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Patient Tan Hee Siong, 77, plays with a German Shepherd dog during a pet therapy session at the HCA Day Care Centre in Singapore September 28, 2007. REUTERS/Shahida Ariff Patail

Patient Tan Hee Siong, 77, plays with a German Shepherd dog during a pet therapy session at the HCA Day Care Centre in Singapore September 28, 2007. REUTERS/Shahida Ariff Patail

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Patient Lai Hoon Sion (C), 73, strokes a Golden Retriever dog next to a dog trainer and fellow patient Hong Tah Tee (R), 73, during a pet therapy session at the HCA Day Care Centre in Singapore, September 28, 2007. REUTERS/Shahida Ariff Patail

Patient Lai Hoon Sion (C), 73, strokes a Golden Retriever dog next to a dog trainer and fellow patient Hong Tah Tee (R), 73, during a pet therapy session at the HCA Day Care Centre in Singapore, September 28, 2007. REUTERS/Shahida Ariff Patail

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A man reaches to pat a therapy dog as he and other people gather around a reflecting pool at the site of the World Trade Center on the fifth anniversary of the September 11th attacks in New York September 11, 2006. REUTERS/Mike Segar

A man reaches to pat a therapy dog as he and other people gather around a reflecting pool at the site of the World Trade Center on the fifth anniversary of the September 11th attacks in New York September 11, 2006. REUTERS/Mike Segar

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Russian child plays with a dog during a therapy session at a dog training centre in Moscow, November 23, 2004. Specially trained dogs at the centre turn their highly trained minds to helping cure children with a range of problems from nightmares to cerebral palsy. REUTERS/Viktor Korotayev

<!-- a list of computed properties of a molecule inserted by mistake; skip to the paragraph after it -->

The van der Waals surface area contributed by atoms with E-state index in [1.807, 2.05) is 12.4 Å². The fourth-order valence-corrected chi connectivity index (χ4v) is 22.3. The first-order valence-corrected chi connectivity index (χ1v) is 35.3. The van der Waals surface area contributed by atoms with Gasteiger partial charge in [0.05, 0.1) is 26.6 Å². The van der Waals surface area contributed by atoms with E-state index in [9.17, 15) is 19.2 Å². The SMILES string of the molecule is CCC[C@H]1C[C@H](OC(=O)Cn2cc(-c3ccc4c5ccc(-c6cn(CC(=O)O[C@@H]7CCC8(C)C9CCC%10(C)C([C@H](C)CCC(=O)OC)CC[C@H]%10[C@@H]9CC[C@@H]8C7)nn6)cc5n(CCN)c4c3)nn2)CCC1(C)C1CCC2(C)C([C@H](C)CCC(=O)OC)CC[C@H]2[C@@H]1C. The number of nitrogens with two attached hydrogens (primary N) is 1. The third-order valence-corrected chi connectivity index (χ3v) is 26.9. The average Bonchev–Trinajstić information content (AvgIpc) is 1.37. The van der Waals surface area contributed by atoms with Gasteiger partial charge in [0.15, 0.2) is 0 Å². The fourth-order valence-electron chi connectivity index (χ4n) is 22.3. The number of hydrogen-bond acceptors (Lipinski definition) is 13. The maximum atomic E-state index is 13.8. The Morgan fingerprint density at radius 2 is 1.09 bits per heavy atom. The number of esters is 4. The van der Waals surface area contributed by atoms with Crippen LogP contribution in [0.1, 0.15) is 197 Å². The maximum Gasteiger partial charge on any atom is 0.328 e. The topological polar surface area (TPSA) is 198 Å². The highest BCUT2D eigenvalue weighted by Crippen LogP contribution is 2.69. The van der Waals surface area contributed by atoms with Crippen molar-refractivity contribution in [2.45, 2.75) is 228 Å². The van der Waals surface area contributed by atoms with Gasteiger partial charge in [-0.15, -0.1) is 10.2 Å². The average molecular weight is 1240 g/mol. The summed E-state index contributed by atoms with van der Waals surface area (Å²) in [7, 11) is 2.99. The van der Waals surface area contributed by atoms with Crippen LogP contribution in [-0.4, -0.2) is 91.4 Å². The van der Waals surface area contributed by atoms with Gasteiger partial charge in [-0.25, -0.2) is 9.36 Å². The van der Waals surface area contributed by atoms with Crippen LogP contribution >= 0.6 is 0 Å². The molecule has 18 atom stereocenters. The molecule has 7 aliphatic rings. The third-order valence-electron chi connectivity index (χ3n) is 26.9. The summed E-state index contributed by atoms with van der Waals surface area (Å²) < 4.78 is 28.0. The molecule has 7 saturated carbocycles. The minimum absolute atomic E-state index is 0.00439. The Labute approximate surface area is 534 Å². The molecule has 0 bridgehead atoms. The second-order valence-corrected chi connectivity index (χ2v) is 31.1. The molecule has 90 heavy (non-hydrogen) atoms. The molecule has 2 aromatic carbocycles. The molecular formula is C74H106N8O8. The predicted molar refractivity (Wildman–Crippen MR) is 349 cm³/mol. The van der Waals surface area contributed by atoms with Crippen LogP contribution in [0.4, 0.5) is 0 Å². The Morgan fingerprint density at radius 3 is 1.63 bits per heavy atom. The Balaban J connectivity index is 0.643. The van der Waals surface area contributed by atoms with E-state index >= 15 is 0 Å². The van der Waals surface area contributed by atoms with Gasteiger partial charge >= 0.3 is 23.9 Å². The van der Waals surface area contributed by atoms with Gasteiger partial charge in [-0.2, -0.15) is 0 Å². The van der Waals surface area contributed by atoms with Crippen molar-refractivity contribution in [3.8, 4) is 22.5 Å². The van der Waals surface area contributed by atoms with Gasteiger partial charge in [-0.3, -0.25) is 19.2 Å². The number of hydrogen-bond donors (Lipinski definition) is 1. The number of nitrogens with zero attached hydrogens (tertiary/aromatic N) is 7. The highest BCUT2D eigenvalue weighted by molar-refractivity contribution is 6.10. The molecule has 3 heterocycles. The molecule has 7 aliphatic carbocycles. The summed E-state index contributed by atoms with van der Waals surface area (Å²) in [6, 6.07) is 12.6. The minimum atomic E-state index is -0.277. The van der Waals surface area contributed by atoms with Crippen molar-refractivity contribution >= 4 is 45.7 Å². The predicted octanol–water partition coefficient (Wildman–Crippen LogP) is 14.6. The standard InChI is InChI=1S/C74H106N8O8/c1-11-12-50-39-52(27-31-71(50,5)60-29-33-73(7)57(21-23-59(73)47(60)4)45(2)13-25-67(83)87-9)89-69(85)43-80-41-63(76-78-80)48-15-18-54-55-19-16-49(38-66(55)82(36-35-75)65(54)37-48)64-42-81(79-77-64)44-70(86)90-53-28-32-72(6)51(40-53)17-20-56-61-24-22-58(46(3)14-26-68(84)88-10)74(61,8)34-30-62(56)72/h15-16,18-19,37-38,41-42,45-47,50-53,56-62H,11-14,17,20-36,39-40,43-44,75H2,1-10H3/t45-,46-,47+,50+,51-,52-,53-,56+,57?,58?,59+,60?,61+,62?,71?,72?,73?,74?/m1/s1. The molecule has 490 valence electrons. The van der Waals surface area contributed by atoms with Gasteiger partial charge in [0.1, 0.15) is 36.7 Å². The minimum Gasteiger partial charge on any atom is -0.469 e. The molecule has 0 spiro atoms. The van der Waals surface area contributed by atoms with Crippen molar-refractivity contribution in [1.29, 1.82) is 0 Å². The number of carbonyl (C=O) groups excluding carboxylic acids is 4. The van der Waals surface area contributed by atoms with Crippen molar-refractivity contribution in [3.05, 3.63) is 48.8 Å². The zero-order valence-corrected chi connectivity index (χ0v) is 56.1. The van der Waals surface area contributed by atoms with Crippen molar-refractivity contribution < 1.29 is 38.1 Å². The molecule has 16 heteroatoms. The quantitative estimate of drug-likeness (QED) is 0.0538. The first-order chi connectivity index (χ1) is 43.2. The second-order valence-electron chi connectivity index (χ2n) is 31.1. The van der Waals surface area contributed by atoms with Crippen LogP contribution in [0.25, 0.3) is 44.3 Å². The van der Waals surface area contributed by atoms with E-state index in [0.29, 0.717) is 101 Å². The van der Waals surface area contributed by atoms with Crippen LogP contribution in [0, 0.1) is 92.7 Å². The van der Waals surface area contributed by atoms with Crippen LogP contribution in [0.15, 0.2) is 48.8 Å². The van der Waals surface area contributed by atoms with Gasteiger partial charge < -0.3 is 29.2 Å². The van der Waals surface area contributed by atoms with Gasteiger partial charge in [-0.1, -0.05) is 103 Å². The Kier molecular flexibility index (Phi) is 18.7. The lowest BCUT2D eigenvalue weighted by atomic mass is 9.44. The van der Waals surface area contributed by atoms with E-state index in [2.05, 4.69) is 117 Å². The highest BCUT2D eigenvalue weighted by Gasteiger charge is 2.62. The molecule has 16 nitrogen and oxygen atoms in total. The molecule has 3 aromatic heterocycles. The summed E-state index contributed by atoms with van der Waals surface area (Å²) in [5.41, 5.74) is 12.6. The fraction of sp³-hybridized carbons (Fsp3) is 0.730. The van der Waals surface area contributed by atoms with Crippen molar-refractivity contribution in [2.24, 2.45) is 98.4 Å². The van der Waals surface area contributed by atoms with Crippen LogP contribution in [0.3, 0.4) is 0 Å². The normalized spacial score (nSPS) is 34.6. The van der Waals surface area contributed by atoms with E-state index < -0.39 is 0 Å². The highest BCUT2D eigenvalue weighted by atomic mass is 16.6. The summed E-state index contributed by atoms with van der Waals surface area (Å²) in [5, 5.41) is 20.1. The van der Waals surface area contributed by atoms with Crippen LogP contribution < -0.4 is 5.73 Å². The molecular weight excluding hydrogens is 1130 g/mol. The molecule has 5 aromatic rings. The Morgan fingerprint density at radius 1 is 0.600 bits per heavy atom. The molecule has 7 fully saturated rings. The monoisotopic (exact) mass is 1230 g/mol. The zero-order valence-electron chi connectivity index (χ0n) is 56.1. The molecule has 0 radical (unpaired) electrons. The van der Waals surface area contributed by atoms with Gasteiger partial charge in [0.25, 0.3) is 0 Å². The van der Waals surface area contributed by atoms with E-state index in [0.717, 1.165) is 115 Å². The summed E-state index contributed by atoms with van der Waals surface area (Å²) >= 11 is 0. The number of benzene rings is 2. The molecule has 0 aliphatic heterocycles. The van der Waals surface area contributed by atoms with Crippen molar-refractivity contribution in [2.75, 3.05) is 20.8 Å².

Russian child plays with a dog during a therapy session at a dog training centre in Moscow, November 23, 2004. Specially trained dogs at the centre turn their highly trained minds to helping cure children with a range of problems from nightmares to cerebral palsy. REUTERS/Viktor Korotayev

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Mixed terrier Eddie plays with owner Anneleise Smillie at an elderly care centre in Hong Kong November 13, 2003. Eddie was saved from a squalid animal market in mainland China in 2001 and is now used for human therapy in the territory. REUTERS/Bobby Yip

Mixed terrier Eddie plays with owner Anneleise Smillie at an elderly care centre in Hong Kong November 13, 2003. Eddie was saved from a squalid animal market in mainland China in 2001 and is now used for human therapy in the territory. REUTERS/Bobby Yip

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A mentally handicapped Chinese boy plays with a one and half-year-old "Doctor Dog" called "Bird Bird" during a visit to his classroom by the International Fund for Animal Welfare (IFAW) members April 12, 2000. The IFAW's Dr. Dog programme was initiated in Beijing in 1999 with three dog owners volunteering their animals for regular visit to special classes for mentally handicapped children. The childen look upon the dogs as their...more

A mentally handicapped Chinese boy plays with a one and half-year-old "Doctor Dog" called "Bird Bird" during a visit to his classroom by the International Fund for Animal Welfare (IFAW) members April 12, 2000. The IFAW's Dr. Dog programme was initiated in Beijing in 1999 with three dog owners volunteering their animals for regular visit to special classes for mentally handicapped children. The childen look upon the dogs as their adopted friends and the development of their relationship is believed to have therapeutic effects. REUTERS/Andrew Wong